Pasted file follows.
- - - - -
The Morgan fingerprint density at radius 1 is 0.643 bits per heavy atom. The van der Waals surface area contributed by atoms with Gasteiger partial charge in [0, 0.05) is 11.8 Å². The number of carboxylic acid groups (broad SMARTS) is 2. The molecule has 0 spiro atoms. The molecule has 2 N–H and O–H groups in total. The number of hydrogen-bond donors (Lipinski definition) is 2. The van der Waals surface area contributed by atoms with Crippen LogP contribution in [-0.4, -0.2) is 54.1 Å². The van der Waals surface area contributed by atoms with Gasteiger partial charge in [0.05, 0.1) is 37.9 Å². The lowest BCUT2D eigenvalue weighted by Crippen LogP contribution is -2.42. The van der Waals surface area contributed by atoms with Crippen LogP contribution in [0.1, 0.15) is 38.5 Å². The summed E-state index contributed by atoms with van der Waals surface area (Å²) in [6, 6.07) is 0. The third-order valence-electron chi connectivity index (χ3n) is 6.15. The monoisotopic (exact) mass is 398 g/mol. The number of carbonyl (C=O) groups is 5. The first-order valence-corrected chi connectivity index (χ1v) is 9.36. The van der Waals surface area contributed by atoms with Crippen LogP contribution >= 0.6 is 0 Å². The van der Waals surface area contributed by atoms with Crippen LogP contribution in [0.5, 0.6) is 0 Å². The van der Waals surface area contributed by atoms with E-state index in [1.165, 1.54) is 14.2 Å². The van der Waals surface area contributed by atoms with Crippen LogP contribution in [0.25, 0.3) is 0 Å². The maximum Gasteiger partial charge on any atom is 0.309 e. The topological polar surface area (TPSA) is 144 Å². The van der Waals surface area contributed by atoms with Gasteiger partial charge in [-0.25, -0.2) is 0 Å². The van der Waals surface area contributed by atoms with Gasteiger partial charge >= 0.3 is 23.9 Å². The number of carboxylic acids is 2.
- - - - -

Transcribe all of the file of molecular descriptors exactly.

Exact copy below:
The Morgan fingerprint density at radius 1 is 0.643 bits per heavy atom. The van der Waals surface area contributed by atoms with Gasteiger partial charge in [0, 0.05) is 11.8 Å². The number of carboxylic acid groups (broad SMARTS) is 2. The molecule has 0 spiro atoms. The molecule has 2 N–H and O–H groups in total. The number of hydrogen-bond donors (Lipinski definition) is 2. The van der Waals surface area contributed by atoms with Crippen LogP contribution in [-0.4, -0.2) is 54.1 Å². The van der Waals surface area contributed by atoms with Gasteiger partial charge in [0.05, 0.1) is 37.9 Å². The lowest BCUT2D eigenvalue weighted by Crippen LogP contribution is -2.42. The van der Waals surface area contributed by atoms with Crippen LogP contribution in [0.1, 0.15) is 38.5 Å². The summed E-state index contributed by atoms with van der Waals surface area (Å²) in [6, 6.07) is 0. The third-order valence-electron chi connectivity index (χ3n) is 6.15. The monoisotopic (exact) mass is 398 g/mol. The number of carbonyl (C=O) groups is 5. The first-order valence-corrected chi connectivity index (χ1v) is 9.36. The van der Waals surface area contributed by atoms with Crippen LogP contribution >= 0.6 is 0 Å². The van der Waals surface area contributed by atoms with Crippen LogP contribution in [0.5, 0.6) is 0 Å². The van der Waals surface area contributed by atoms with E-state index in [1.165, 1.54) is 14.2 Å². The van der Waals surface area contributed by atoms with Crippen LogP contribution in [0.25, 0.3) is 0 Å². The maximum Gasteiger partial charge on any atom is 0.309 e. The topological polar surface area (TPSA) is 144 Å². The van der Waals surface area contributed by atoms with Gasteiger partial charge in [-0.25, -0.2) is 0 Å². The van der Waals surface area contributed by atoms with Gasteiger partial charge >= 0.3 is 23.9 Å². The number of carboxylic acids is 2.